A Look in the Mirror

 

 

Many years ago, backstage at the Curran Theatre in San Francisco, I was reading John Steinbeck’s Life in Letters and I came upon a letter written by a young writer, asking Steinbeck how he felt about writers using their friends and family members as characters in stories, outing family members as the human beings they are or worse exaggerating their flaws.  Steinbeck’s immediate response was to feel badly for the families of writers or artists of any kind and he confessed that writers were thieves who stole gestures and words from others. Then, he explained that family and friends are the writer’s material, raw material, from which stories of humanity are told.  And yes, the family and friends pay a heavy price for being so.

I have recently used a family member’s behavior to tell a story.  In my last blog I spoke of my sister failing to bring my walker to me in the hospital. I confess that I was so completely selfish at the time that I did not even consider what she might think, reading what I wrote and knowing others would.  And when she confronted me, I was surprised by her reaction, proof of my gross insensitivity.

I, who thought I was making an important point, didn’t consider who I was using to make that point and did serious damage to my relationship with my sister.  I am the comedian on stage who busts her sibling for the sake of the joke.  I can’t defend my behavior and it’s too late to take back my words.  The best I can do is come clean and accept the consequences.

I’m back

 

 

Wow, it has been forever since I wrote in my blog.

I am sitting in room 581 of Sarasota Memorial Hospital, waiting for my neurosurgeon to arrive and discharge me to Rehab for the next week.

That explains in part where I have been, suffering from sciatica that turned out to be a herniated disc that didn’t resolve after two surgeries, and worsened until I needed a spinal fusion.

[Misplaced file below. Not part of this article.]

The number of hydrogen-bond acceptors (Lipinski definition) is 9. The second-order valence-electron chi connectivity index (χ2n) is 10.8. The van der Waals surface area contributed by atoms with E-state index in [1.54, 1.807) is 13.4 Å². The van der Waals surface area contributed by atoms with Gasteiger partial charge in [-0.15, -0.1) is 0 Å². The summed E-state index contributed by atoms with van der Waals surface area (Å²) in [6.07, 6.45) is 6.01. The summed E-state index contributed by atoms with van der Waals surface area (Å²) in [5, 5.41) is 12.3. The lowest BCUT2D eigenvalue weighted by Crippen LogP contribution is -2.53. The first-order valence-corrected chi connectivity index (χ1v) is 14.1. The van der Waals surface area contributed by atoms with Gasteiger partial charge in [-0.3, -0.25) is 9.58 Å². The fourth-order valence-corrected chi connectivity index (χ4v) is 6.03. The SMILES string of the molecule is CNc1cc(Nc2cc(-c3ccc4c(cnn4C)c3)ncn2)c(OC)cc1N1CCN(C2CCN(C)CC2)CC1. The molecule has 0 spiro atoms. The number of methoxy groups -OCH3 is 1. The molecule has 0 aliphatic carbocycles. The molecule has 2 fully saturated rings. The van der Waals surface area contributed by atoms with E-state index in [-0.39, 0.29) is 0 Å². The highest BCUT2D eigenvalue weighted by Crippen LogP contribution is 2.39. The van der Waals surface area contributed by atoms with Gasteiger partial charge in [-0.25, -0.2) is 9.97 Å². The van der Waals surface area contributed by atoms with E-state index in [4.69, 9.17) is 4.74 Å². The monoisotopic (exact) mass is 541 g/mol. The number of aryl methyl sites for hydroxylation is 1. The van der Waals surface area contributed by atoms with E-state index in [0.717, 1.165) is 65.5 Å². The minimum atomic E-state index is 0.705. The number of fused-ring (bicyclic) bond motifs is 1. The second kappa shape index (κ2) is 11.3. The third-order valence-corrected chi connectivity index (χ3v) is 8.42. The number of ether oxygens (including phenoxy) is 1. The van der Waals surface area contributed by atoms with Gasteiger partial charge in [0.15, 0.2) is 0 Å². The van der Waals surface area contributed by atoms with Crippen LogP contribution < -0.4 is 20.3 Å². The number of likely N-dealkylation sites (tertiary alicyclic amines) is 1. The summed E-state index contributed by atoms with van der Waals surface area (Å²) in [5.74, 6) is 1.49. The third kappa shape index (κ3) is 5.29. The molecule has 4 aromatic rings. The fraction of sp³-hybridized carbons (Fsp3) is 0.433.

After the upsetting election I considered writing down my thoughts and feelings.  I passed on that in favor of being one person who did not feel her reaction to the election was important for others to know.  I did do something that was important to me.

I let some folks who were supporters of Trump know that I wanted off their invite list.  I decided that I need not be mean or argumentative or a crybaby, but I did need my friends to know my criteria for friendship included respect for women and disabled people and old people and poor people and foreigners and gays and lesbians and dark skinned people and anyone who isn’t a fan of Mr. Trump.

And I went on the women’s march in January.

It was a boon to my head and heart but I paid a bodily price.

Compromised already by MS, I pushed myself a bit too far to make the walk and I  did injury to a degenerated vertebrae.

So here I am.  Today out of the pain killers deep fog and off to rehab.  I had an interesting exchange yesterday and today which I think is worth telling because it is funny in a way.

I called my sister yesterday to ask her to stop by my apartment and pick up my walker which I was going to need, already needed.  She asked what else I might want and I mentioned a few things:  a change of clothes and perhaps apples out of my refrigerator.  The apples I’m getting in the hospital are mushy.